Your injuries are, of course, incredibly important. They will most likely change and begin to hurt more over time (you might not realize right after an accident that you’ve sprained a muscle or broken a rib), which is why it is important to document your injuries regularly in the days and weeks following your crash.
However, any injuries you are aware of on the scene are just as important as injuries you develop or notice later. Take a photo of anything significant, down to even cuts and bruises or torn/bloodied clothing. The more information about your injuries and experience post-crash, the better.
Not only will this record help you make a case about the severity of the crash, but it will be helpful for you as well as you track your recovery and work with doctors on treatment plans.
Your bike and any other damaged property
When you’re dealing with physical injuries, it’s easy to forget the other damages you’ve incurred during a bicycle crash. However, damage to your bike and other personal items that were with you during the crash can really add up, and you should make sure you know exactly how much you have lost as a result of the crash (especially if you plan to pursue a case).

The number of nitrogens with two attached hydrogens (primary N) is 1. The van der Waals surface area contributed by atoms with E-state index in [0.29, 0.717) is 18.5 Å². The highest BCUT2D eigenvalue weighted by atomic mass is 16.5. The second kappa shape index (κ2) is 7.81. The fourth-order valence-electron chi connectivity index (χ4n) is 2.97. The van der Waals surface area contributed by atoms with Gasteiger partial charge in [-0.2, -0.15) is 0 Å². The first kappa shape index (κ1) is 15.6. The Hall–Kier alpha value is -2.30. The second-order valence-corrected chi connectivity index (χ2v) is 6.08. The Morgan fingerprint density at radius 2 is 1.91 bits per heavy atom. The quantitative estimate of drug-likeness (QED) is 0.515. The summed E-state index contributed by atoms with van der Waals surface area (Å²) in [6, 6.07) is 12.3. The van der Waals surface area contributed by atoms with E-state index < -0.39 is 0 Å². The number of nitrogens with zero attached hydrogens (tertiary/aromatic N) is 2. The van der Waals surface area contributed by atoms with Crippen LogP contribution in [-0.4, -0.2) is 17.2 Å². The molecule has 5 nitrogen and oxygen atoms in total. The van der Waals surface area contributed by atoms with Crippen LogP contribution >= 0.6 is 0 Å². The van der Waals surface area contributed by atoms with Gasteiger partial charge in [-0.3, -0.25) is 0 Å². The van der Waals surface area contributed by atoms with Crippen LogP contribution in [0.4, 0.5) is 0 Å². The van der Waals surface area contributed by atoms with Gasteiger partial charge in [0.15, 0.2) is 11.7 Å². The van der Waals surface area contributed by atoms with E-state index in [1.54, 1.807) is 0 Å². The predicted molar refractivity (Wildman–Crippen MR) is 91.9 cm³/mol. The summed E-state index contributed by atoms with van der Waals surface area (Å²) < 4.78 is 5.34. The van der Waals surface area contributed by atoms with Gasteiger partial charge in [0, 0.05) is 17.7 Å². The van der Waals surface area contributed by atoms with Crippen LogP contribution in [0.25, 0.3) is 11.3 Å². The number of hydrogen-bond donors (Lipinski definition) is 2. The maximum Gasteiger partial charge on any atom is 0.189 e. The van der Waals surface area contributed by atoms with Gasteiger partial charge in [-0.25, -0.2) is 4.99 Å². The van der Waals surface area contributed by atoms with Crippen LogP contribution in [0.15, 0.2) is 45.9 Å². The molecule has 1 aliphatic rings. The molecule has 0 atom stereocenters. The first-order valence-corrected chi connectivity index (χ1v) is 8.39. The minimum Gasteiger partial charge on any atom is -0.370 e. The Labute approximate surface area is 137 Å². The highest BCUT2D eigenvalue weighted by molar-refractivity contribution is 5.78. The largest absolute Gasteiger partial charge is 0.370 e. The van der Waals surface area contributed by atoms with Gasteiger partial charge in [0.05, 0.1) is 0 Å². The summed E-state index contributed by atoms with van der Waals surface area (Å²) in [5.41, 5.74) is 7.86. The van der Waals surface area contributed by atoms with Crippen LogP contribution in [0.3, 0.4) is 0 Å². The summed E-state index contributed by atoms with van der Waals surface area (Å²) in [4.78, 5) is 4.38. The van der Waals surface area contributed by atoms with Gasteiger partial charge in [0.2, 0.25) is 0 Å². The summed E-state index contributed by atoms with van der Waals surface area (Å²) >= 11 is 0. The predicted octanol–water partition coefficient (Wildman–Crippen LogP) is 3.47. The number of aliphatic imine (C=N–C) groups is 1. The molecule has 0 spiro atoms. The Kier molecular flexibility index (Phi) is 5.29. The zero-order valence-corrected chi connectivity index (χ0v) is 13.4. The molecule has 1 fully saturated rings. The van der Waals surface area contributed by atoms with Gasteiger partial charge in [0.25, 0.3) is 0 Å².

If the police come to the scene of your crash, they can help with this. However, as with everything, it is best to be proactive yourself too, just in case. Make sure to get the name and contact information of any witnesses who saw what happened. You can try to record their accounts of what they saw, too, but just getting their name and number is a good start for your attorney to later follow up with them.
You can even ask to take their photo, which can help you remember who is who later on (since your memory might be fuzzy) — but of course, don’t take their photo if they don’t want you to.
Documenting your crash is key to a successful case
Once you have a solid record of key details from the scene of your crash, you are well on your way to making sure you get covered for all the injuries and damages that you suffered as a result of the crash. You should continue to document your post-collision experience and keep all records and receipts, so you have as thorough a collection of evidence as possible.
An attorney can help you organize and make sense of all the key information of your case, and help make sure you receive what you are owed.
At Bay Area Bicycle Law, we are always happy to take your call to discuss your case and help you sort out the evidence you have collected so far, and if you choose to work with our firm, we’ll help you get all the way to the best possible outcome. To get in touch, call 866-Bicycle-Law or 415-466-8717
Please be aware that these case results do not constitute a guarantee, warranty, or prediction regarding the outcome of your legal matter. Every case is different and case values turn on small facts and differences. Thus, the results achieved on one case do not necessarily mean the attorney will achieve the same result, or a similar result, even for a case which may have some similarities.